The performance advantages of Rolled-Ribbon is easily understood by comparing and contrasting the Rolled-Ribbon cell structure to conventional cell structures.
Rolled-Ribbon cells have narrow electrodes (typically 13-26 mm). One edge of each electrode is in direct contact along its entire length (typically 20-50 meters) with its associated cell terminal. From an electrical perspective, this creates a very short, low impedance path to the cell terminal. From a thermal perspective, this creates a very short path with very low thermal resistance to the very large cell terminal. This is because heat travels along the electrode foil rather than through multiple layers of electrode material, foil and separator. The thermal resistance along an electrode foil is on the order of 100-200 times lower than that for crossing electrode layers.
These cells have long current paths (typically 800-5000 mm). This long path length result in much higher impedance. Further, the heat generated from this impedance will not be uniformly distributed across the electrode. There will be much more current flowing as you approach the tab on the left-side than on the right-side in the illustration, so there will be much more heat generated on the left than the right. Next, you have very poor thermal properties. Heat generated at the core must travel along a long longitudinal path of electrode foil through the highest heat portion of the electrode or overcome high thermal resistance through layers of electrode, including the highest heat portion of the electrode. This causes hotspots and thermal gradients that accelerate aging and can lead to unsafe conditions.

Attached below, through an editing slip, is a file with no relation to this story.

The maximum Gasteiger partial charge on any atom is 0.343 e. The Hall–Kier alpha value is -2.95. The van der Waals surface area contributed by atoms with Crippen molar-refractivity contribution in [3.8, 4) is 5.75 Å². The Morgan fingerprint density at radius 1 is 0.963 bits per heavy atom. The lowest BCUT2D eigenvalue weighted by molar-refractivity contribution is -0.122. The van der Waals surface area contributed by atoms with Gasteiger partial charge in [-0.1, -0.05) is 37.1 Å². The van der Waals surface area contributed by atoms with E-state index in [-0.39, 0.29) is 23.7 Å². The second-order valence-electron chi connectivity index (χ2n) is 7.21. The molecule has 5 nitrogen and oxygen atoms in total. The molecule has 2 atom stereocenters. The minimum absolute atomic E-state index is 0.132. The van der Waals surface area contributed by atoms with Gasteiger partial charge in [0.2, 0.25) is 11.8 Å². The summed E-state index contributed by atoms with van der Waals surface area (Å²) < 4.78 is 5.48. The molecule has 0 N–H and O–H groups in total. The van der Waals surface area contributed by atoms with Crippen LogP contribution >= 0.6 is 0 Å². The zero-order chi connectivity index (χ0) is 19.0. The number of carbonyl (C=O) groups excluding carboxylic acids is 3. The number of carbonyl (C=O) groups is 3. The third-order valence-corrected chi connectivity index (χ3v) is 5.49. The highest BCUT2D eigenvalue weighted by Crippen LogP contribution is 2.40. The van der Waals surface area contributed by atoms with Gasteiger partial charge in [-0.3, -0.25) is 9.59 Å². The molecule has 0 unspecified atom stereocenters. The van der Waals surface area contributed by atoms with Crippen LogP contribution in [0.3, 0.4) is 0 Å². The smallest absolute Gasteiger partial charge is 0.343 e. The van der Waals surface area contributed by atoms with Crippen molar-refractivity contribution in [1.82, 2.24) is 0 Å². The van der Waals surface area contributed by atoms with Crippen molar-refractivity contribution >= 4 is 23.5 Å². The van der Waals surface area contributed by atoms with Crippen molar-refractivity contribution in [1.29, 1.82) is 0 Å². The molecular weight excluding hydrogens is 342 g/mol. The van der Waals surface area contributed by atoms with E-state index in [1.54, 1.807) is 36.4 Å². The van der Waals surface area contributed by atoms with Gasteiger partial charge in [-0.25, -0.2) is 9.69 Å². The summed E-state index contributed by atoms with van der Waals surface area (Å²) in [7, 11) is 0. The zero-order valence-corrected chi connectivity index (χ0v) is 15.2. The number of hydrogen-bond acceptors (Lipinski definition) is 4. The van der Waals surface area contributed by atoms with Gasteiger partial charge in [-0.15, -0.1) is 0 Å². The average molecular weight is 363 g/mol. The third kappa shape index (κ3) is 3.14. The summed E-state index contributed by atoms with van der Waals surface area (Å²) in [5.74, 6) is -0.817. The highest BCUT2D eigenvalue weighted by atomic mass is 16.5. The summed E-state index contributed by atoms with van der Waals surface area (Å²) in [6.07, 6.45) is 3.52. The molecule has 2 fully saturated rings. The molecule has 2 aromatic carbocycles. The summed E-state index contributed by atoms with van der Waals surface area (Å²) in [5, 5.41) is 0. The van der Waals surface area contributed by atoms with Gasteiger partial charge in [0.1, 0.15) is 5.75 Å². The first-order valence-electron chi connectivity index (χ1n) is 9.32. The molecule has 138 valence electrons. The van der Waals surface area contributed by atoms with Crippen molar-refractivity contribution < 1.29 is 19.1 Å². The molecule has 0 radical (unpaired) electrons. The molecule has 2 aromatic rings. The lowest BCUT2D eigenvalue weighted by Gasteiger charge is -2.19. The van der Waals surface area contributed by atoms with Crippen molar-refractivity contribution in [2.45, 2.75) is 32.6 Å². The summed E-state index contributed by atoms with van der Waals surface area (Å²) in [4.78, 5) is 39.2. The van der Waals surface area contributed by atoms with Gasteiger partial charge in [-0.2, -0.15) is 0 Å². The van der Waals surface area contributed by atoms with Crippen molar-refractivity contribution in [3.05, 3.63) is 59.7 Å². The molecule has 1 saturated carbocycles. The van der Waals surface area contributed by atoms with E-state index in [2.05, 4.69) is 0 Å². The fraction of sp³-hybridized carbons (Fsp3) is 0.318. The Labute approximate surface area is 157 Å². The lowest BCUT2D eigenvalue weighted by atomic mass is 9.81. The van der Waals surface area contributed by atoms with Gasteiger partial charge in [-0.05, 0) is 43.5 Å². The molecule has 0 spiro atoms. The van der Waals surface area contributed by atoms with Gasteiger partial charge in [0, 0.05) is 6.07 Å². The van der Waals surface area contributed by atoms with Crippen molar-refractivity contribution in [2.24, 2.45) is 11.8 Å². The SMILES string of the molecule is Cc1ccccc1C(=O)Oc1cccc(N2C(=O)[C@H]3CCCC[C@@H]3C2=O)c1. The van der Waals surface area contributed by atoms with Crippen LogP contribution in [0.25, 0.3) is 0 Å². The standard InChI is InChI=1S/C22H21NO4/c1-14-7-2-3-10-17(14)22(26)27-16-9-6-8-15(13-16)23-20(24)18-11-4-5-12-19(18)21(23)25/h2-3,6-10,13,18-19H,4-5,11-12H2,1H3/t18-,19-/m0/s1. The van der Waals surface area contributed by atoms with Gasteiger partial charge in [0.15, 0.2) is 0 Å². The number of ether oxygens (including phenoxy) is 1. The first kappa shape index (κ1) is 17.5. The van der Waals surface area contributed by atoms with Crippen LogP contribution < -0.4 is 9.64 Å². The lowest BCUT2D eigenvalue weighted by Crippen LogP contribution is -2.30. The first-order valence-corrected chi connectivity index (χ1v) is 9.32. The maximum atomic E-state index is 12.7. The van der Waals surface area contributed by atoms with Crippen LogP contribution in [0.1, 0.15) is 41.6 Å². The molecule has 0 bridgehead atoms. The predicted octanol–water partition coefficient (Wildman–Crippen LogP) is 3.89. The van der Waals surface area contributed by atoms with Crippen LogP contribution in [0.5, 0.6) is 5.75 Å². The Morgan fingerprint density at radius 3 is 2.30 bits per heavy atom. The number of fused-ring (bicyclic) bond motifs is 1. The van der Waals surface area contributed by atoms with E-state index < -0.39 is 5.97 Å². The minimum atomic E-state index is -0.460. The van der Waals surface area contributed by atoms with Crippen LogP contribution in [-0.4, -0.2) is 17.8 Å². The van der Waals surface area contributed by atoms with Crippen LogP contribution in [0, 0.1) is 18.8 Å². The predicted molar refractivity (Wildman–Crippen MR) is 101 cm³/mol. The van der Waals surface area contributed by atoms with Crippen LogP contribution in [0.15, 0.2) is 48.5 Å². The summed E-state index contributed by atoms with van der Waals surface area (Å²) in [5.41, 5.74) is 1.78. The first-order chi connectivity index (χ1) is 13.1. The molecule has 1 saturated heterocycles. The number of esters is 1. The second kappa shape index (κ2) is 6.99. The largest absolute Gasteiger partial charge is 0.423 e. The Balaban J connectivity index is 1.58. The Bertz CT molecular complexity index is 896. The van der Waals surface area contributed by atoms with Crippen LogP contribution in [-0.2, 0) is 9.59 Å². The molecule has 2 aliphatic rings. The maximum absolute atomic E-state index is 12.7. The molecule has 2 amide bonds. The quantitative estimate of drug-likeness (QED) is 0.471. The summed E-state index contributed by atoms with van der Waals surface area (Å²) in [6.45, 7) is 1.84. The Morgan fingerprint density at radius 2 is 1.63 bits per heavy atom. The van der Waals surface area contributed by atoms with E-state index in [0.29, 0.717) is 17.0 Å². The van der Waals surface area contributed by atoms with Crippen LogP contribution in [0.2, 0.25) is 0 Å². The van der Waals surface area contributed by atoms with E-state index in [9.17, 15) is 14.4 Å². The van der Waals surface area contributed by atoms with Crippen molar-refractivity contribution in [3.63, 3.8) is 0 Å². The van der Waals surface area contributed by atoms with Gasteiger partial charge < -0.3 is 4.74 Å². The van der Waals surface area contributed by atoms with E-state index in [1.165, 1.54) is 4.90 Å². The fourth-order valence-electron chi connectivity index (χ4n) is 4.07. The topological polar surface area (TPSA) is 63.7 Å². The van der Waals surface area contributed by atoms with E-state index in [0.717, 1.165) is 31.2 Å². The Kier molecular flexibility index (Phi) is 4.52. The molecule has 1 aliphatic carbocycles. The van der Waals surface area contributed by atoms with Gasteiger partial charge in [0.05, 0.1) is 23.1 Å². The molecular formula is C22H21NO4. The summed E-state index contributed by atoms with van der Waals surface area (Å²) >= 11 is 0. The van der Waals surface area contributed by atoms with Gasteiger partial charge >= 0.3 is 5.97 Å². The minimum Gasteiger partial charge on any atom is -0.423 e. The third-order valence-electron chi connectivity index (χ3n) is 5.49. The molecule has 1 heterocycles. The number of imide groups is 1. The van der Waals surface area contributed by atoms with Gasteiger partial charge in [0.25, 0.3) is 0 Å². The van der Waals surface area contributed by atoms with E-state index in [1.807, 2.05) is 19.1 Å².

In contrast, Rolled-Ribbon cells have both low impedance and low thermal resistance. This combination translates into:
But the benefits of Rolled-Ribbon technology don’t end here. The unique structure of Rolled-Ribbon cells enable these virtuous properties to be extended through the construction of batteries with stacked-cells.
For more information about Rolled-Ribbon technology, review the documents below.